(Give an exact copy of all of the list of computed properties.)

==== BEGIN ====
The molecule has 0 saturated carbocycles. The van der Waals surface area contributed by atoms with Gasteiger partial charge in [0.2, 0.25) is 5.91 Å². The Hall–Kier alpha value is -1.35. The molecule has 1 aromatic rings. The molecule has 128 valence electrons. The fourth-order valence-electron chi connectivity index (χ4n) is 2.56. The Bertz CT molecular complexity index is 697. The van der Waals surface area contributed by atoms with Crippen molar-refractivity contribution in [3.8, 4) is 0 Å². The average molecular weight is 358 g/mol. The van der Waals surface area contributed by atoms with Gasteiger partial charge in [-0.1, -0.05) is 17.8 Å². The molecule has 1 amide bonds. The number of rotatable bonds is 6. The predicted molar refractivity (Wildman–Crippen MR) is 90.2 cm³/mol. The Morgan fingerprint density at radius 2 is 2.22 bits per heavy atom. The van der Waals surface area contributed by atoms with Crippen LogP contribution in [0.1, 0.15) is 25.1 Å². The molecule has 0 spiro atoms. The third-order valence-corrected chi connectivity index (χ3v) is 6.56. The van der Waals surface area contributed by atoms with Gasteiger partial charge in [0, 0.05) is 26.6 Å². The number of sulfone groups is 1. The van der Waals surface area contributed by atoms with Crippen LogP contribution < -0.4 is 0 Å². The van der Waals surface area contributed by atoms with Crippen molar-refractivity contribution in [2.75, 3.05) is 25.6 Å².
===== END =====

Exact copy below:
The molecule has 0 saturated carbocycles. The van der Waals surface area contributed by atoms with Gasteiger partial charge in [0.2, 0.25) is 5.91 Å². The Hall–Kier alpha value is -1.35. The molecule has 1 aromatic rings. The molecule has 128 valence electrons. The fourth-order valence-electron chi connectivity index (χ4n) is 2.56. The Bertz CT molecular complexity index is 697. The van der Waals surface area contributed by atoms with Crippen molar-refractivity contribution in [3.8, 4) is 0 Å². The average molecular weight is 358 g/mol. The van der Waals surface area contributed by atoms with Gasteiger partial charge in [-0.1, -0.05) is 17.8 Å². The molecule has 1 amide bonds. The number of rotatable bonds is 6. The predicted molar refractivity (Wildman–Crippen MR) is 90.2 cm³/mol. The Morgan fingerprint density at radius 2 is 2.22 bits per heavy atom. The van der Waals surface area contributed by atoms with Crippen LogP contribution in [0.1, 0.15) is 25.1 Å². The molecule has 0 spiro atoms. The third-order valence-corrected chi connectivity index (χ3v) is 6.56. The van der Waals surface area contributed by atoms with Gasteiger partial charge in [0, 0.05) is 26.6 Å². The number of sulfone groups is 1. The van der Waals surface area contributed by atoms with Crippen LogP contribution < -0.4 is 0 Å². The van der Waals surface area contributed by atoms with Crippen molar-refractivity contribution in [2.75, 3.05) is 25.6 Å².